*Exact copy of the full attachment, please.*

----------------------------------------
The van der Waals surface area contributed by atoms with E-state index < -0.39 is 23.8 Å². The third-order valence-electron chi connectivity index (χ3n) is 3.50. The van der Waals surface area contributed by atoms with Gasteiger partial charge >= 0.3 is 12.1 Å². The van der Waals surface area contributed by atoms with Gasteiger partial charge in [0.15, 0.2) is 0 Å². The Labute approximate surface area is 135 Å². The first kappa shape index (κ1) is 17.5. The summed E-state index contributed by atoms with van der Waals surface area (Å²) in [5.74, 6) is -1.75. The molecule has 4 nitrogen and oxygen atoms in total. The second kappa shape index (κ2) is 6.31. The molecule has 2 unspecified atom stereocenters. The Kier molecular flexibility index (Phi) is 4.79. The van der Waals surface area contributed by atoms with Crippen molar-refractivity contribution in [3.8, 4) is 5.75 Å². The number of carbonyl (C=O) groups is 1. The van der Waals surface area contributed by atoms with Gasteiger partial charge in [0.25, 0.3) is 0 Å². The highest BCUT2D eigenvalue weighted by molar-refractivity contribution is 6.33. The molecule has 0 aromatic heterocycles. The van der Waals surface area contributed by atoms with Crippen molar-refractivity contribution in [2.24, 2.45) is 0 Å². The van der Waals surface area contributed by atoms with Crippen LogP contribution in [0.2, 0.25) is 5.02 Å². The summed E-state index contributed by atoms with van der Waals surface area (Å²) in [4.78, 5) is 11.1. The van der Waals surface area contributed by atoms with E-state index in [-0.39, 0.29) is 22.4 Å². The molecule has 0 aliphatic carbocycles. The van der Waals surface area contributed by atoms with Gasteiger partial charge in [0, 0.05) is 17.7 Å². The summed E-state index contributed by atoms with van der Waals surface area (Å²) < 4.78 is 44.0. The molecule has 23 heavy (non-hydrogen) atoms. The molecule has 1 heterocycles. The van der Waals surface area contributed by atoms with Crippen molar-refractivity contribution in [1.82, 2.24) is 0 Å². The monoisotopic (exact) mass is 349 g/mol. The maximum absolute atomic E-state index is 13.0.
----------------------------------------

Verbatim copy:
The van der Waals surface area contributed by atoms with E-state index < -0.39 is 23.8 Å². The third-order valence-electron chi connectivity index (χ3n) is 3.50. The van der Waals surface area contributed by atoms with Gasteiger partial charge >= 0.3 is 12.1 Å². The van der Waals surface area contributed by atoms with Gasteiger partial charge in [0.15, 0.2) is 0 Å². The Labute approximate surface area is 135 Å². The first kappa shape index (κ1) is 17.5. The summed E-state index contributed by atoms with van der Waals surface area (Å²) in [5.74, 6) is -1.75. The molecule has 4 nitrogen and oxygen atoms in total. The second kappa shape index (κ2) is 6.31. The molecule has 2 unspecified atom stereocenters. The Kier molecular flexibility index (Phi) is 4.79. The van der Waals surface area contributed by atoms with Crippen molar-refractivity contribution in [3.8, 4) is 5.75 Å². The number of carbonyl (C=O) groups is 1. The van der Waals surface area contributed by atoms with Gasteiger partial charge in [0.25, 0.3) is 0 Å². The highest BCUT2D eigenvalue weighted by molar-refractivity contribution is 6.33. The molecule has 0 aromatic heterocycles. The van der Waals surface area contributed by atoms with Crippen molar-refractivity contribution in [2.24, 2.45) is 0 Å². The van der Waals surface area contributed by atoms with Crippen LogP contribution in [0.2, 0.25) is 5.02 Å². The summed E-state index contributed by atoms with van der Waals surface area (Å²) in [4.78, 5) is 11.1. The van der Waals surface area contributed by atoms with E-state index in [-0.39, 0.29) is 22.4 Å². The molecule has 0 aliphatic carbocycles. The van der Waals surface area contributed by atoms with Gasteiger partial charge in [0, 0.05) is 17.7 Å². The summed E-state index contributed by atoms with van der Waals surface area (Å²) < 4.78 is 44.0. The molecule has 23 heavy (non-hydrogen) atoms. The molecule has 1 heterocycles. The van der Waals surface area contributed by atoms with Crippen molar-refractivity contribution in [1.82, 2.24) is 0 Å². The monoisotopic (exact) mass is 349 g/mol. The maximum absolute atomic E-state index is 13.0.